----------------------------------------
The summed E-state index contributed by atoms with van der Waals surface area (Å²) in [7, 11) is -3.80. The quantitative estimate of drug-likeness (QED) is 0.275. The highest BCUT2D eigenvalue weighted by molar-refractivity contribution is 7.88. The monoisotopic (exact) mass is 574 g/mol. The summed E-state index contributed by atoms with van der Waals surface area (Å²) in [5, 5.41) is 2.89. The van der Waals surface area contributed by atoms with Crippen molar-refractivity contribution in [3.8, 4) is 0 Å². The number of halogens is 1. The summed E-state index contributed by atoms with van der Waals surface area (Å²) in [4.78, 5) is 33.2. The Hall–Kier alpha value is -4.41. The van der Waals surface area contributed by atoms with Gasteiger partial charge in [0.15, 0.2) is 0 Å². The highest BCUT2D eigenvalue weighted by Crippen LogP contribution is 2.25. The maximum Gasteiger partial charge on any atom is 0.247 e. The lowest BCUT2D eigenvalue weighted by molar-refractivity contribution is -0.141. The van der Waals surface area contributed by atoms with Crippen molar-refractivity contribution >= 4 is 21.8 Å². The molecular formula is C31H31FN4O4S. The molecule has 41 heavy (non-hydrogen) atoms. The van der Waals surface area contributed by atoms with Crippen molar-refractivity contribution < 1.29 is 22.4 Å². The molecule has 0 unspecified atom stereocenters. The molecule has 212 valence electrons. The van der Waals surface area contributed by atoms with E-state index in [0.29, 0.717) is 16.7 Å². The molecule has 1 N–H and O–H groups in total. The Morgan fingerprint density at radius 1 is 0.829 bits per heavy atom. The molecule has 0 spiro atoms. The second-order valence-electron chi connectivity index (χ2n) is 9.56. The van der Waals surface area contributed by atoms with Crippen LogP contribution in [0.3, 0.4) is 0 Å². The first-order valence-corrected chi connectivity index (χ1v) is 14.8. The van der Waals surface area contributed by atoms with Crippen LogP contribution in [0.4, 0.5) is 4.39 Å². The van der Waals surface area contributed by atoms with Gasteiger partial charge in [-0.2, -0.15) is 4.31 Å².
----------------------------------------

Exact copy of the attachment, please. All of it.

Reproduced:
The summed E-state index contributed by atoms with van der Waals surface area (Å²) in [7, 11) is -3.80. The quantitative estimate of drug-likeness (QED) is 0.275. The highest BCUT2D eigenvalue weighted by molar-refractivity contribution is 7.88. The monoisotopic (exact) mass is 574 g/mol. The summed E-state index contributed by atoms with van der Waals surface area (Å²) in [5, 5.41) is 2.89. The van der Waals surface area contributed by atoms with Crippen molar-refractivity contribution in [3.8, 4) is 0 Å². The number of halogens is 1. The summed E-state index contributed by atoms with van der Waals surface area (Å²) in [4.78, 5) is 33.2. The Hall–Kier alpha value is -4.41. The van der Waals surface area contributed by atoms with Gasteiger partial charge in [0.15, 0.2) is 0 Å². The highest BCUT2D eigenvalue weighted by Crippen LogP contribution is 2.25. The maximum Gasteiger partial charge on any atom is 0.247 e. The lowest BCUT2D eigenvalue weighted by molar-refractivity contribution is -0.141. The van der Waals surface area contributed by atoms with Crippen molar-refractivity contribution >= 4 is 21.8 Å². The molecular formula is C31H31FN4O4S. The molecule has 41 heavy (non-hydrogen) atoms. The van der Waals surface area contributed by atoms with Crippen molar-refractivity contribution < 1.29 is 22.4 Å². The molecule has 0 unspecified atom stereocenters. The molecule has 212 valence electrons. The van der Waals surface area contributed by atoms with E-state index in [0.29, 0.717) is 16.7 Å². The molecule has 1 N–H and O–H groups in total. The Morgan fingerprint density at radius 1 is 0.829 bits per heavy atom. The molecule has 0 spiro atoms. The second-order valence-electron chi connectivity index (χ2n) is 9.56. The van der Waals surface area contributed by atoms with Crippen LogP contribution in [0.3, 0.4) is 0 Å². The first-order valence-corrected chi connectivity index (χ1v) is 14.8. The van der Waals surface area contributed by atoms with Crippen LogP contribution in [0.4, 0.5) is 4.39 Å². The van der Waals surface area contributed by atoms with Gasteiger partial charge in [-0.2, -0.15) is 4.31 Å².